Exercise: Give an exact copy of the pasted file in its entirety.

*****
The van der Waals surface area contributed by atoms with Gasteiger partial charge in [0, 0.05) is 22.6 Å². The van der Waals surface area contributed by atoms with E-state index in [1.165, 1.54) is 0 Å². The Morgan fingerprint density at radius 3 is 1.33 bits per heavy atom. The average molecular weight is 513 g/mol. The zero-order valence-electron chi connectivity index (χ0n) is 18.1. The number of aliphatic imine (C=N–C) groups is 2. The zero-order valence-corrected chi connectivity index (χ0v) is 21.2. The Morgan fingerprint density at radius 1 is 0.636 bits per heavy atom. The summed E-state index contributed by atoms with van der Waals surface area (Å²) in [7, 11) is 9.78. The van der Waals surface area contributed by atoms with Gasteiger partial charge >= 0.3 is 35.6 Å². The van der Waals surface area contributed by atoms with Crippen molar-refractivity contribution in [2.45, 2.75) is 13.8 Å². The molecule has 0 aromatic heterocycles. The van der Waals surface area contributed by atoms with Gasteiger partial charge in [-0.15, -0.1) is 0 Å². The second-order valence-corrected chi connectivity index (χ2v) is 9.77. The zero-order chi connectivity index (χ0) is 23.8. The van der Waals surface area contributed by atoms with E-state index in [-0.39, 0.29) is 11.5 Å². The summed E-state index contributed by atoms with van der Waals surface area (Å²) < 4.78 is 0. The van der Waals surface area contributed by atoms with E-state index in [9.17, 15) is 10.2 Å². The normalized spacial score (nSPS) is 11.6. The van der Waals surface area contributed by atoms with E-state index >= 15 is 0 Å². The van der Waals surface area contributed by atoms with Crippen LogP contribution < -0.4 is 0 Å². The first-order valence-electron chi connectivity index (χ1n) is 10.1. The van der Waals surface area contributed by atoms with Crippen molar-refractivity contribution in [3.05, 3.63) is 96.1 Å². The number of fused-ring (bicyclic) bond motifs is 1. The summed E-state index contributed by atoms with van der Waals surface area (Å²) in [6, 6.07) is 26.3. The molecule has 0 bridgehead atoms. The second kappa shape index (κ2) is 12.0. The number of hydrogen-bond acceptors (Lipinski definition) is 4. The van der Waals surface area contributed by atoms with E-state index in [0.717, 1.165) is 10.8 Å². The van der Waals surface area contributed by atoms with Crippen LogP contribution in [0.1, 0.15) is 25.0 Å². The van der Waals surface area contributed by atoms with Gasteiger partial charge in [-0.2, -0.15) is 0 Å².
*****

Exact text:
The van der Waals surface area contributed by atoms with Gasteiger partial charge in [0, 0.05) is 22.6 Å². The van der Waals surface area contributed by atoms with E-state index in [1.165, 1.54) is 0 Å². The Morgan fingerprint density at radius 3 is 1.33 bits per heavy atom. The average molecular weight is 513 g/mol. The zero-order valence-electron chi connectivity index (χ0n) is 18.1. The number of aliphatic imine (C=N–C) groups is 2. The zero-order valence-corrected chi connectivity index (χ0v) is 21.2. The Morgan fingerprint density at radius 1 is 0.636 bits per heavy atom. The summed E-state index contributed by atoms with van der Waals surface area (Å²) in [7, 11) is 9.78. The van der Waals surface area contributed by atoms with Gasteiger partial charge >= 0.3 is 35.6 Å². The van der Waals surface area contributed by atoms with Crippen molar-refractivity contribution in [2.45, 2.75) is 13.8 Å². The molecule has 0 aromatic heterocycles. The van der Waals surface area contributed by atoms with Gasteiger partial charge in [-0.15, -0.1) is 0 Å². The second-order valence-corrected chi connectivity index (χ2v) is 9.77. The zero-order chi connectivity index (χ0) is 23.8. The van der Waals surface area contributed by atoms with E-state index in [-0.39, 0.29) is 11.5 Å². The summed E-state index contributed by atoms with van der Waals surface area (Å²) < 4.78 is 0. The van der Waals surface area contributed by atoms with E-state index in [9.17, 15) is 10.2 Å². The normalized spacial score (nSPS) is 11.6. The van der Waals surface area contributed by atoms with E-state index >= 15 is 0 Å². The van der Waals surface area contributed by atoms with Crippen LogP contribution < -0.4 is 0 Å². The first-order valence-electron chi connectivity index (χ1n) is 10.1. The van der Waals surface area contributed by atoms with Crippen molar-refractivity contribution in [3.05, 3.63) is 96.1 Å². The number of fused-ring (bicyclic) bond motifs is 1. The summed E-state index contributed by atoms with van der Waals surface area (Å²) in [6, 6.07) is 26.3. The molecule has 0 bridgehead atoms. The second kappa shape index (κ2) is 12.0. The number of hydrogen-bond acceptors (Lipinski definition) is 4. The van der Waals surface area contributed by atoms with E-state index in [0.717, 1.165) is 10.8 Å². The van der Waals surface area contributed by atoms with Crippen LogP contribution in [0.1, 0.15) is 25.0 Å². The van der Waals surface area contributed by atoms with Gasteiger partial charge in [-0.2, -0.15) is 0 Å².